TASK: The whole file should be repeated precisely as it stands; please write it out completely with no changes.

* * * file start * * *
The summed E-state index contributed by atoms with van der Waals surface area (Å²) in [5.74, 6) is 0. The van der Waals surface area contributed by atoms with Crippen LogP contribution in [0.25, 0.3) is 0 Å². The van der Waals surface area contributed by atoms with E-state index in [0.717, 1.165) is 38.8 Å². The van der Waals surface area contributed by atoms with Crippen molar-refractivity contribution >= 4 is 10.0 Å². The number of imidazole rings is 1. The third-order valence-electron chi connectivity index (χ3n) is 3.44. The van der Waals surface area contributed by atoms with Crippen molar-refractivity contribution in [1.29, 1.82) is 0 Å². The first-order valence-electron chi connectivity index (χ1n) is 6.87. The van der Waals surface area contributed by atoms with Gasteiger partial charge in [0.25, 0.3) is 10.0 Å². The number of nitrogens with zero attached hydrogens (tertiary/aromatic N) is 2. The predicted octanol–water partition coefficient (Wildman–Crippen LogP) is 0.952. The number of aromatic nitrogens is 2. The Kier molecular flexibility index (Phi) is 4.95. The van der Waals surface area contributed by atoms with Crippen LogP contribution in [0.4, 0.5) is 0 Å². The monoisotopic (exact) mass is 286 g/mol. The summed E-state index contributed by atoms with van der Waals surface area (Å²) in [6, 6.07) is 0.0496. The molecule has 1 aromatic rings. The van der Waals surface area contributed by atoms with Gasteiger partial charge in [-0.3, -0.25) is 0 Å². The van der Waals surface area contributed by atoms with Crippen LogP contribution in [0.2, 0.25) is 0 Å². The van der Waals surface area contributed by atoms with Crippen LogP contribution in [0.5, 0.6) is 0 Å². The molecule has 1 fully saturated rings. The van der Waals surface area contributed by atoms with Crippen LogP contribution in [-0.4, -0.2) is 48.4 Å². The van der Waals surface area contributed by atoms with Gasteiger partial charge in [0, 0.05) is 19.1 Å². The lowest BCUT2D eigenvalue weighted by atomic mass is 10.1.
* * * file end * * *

The summed E-state index contributed by atoms with van der Waals surface area (Å²) in [5.74, 6) is 0. The van der Waals surface area contributed by atoms with Crippen LogP contribution in [0.25, 0.3) is 0 Å². The van der Waals surface area contributed by atoms with E-state index in [0.717, 1.165) is 38.8 Å². The van der Waals surface area contributed by atoms with Crippen molar-refractivity contribution >= 4 is 10.0 Å². The number of imidazole rings is 1. The third-order valence-electron chi connectivity index (χ3n) is 3.44. The van der Waals surface area contributed by atoms with Crippen molar-refractivity contribution in [1.29, 1.82) is 0 Å². The first-order valence-electron chi connectivity index (χ1n) is 6.87. The van der Waals surface area contributed by atoms with Gasteiger partial charge in [0.25, 0.3) is 10.0 Å². The number of nitrogens with zero attached hydrogens (tertiary/aromatic N) is 2. The predicted octanol–water partition coefficient (Wildman–Crippen LogP) is 0.952. The number of aromatic nitrogens is 2. The Kier molecular flexibility index (Phi) is 4.95. The van der Waals surface area contributed by atoms with Crippen LogP contribution in [0.4, 0.5) is 0 Å². The monoisotopic (exact) mass is 286 g/mol. The summed E-state index contributed by atoms with van der Waals surface area (Å²) in [6, 6.07) is 0.0496. The molecule has 1 aromatic rings. The van der Waals surface area contributed by atoms with Gasteiger partial charge in [-0.3, -0.25) is 0 Å². The van der Waals surface area contributed by atoms with Crippen LogP contribution in [0.2, 0.25) is 0 Å². The van der Waals surface area contributed by atoms with Crippen LogP contribution in [0.5, 0.6) is 0 Å². The molecule has 1 fully saturated rings. The van der Waals surface area contributed by atoms with Crippen LogP contribution in [-0.4, -0.2) is 48.4 Å². The van der Waals surface area contributed by atoms with Gasteiger partial charge in [0, 0.05) is 19.1 Å². The lowest BCUT2D eigenvalue weighted by atomic mass is 10.1.